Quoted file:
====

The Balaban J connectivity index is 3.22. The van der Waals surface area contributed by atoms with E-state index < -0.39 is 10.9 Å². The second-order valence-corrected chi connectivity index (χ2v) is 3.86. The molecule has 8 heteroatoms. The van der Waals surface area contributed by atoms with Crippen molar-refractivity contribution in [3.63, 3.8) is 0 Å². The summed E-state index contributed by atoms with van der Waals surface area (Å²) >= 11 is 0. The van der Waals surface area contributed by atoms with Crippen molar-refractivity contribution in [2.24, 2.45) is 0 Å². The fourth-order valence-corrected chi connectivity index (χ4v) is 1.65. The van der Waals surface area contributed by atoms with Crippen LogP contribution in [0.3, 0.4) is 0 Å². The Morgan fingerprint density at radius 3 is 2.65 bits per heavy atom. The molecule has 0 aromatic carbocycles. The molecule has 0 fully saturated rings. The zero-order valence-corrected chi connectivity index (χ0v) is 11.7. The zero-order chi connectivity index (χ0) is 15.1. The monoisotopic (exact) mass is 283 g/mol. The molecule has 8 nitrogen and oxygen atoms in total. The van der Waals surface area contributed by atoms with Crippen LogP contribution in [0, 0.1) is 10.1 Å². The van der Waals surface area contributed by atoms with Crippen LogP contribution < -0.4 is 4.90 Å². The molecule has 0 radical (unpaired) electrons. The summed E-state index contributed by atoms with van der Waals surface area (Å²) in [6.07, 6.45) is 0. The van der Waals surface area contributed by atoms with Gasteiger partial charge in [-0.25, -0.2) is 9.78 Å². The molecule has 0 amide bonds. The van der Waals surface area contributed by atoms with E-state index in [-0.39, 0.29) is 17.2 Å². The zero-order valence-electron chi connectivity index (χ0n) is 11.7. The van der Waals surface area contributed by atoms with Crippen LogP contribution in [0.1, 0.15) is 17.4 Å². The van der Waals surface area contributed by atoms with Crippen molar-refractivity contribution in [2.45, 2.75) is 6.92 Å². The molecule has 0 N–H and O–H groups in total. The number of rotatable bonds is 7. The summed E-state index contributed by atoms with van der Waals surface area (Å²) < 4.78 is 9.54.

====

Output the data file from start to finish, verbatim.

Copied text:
The Balaban J connectivity index is 3.22. The van der Waals surface area contributed by atoms with E-state index < -0.39 is 10.9 Å². The second-order valence-corrected chi connectivity index (χ2v) is 3.86. The molecule has 8 heteroatoms. The van der Waals surface area contributed by atoms with Crippen molar-refractivity contribution in [3.63, 3.8) is 0 Å². The summed E-state index contributed by atoms with van der Waals surface area (Å²) >= 11 is 0. The van der Waals surface area contributed by atoms with Crippen molar-refractivity contribution in [2.24, 2.45) is 0 Å². The fourth-order valence-corrected chi connectivity index (χ4v) is 1.65. The van der Waals surface area contributed by atoms with Crippen LogP contribution in [0.3, 0.4) is 0 Å². The Morgan fingerprint density at radius 3 is 2.65 bits per heavy atom. The molecule has 0 aromatic carbocycles. The molecule has 0 fully saturated rings. The zero-order valence-corrected chi connectivity index (χ0v) is 11.7. The zero-order chi connectivity index (χ0) is 15.1. The monoisotopic (exact) mass is 283 g/mol. The molecule has 8 nitrogen and oxygen atoms in total. The van der Waals surface area contributed by atoms with Crippen LogP contribution in [0, 0.1) is 10.1 Å². The van der Waals surface area contributed by atoms with Crippen LogP contribution < -0.4 is 4.90 Å². The molecule has 0 radical (unpaired) electrons. The summed E-state index contributed by atoms with van der Waals surface area (Å²) in [6.07, 6.45) is 0. The van der Waals surface area contributed by atoms with Gasteiger partial charge in [-0.25, -0.2) is 9.78 Å². The molecule has 0 amide bonds. The van der Waals surface area contributed by atoms with E-state index in [-0.39, 0.29) is 17.2 Å². The zero-order valence-electron chi connectivity index (χ0n) is 11.7. The van der Waals surface area contributed by atoms with Crippen LogP contribution in [0.1, 0.15) is 17.4 Å². The van der Waals surface area contributed by atoms with Crippen molar-refractivity contribution in [2.45, 2.75) is 6.92 Å². The molecule has 0 N–H and O–H groups in total. The number of rotatable bonds is 7. The summed E-state index contributed by atoms with van der Waals surface area (Å²) < 4.78 is 9.54.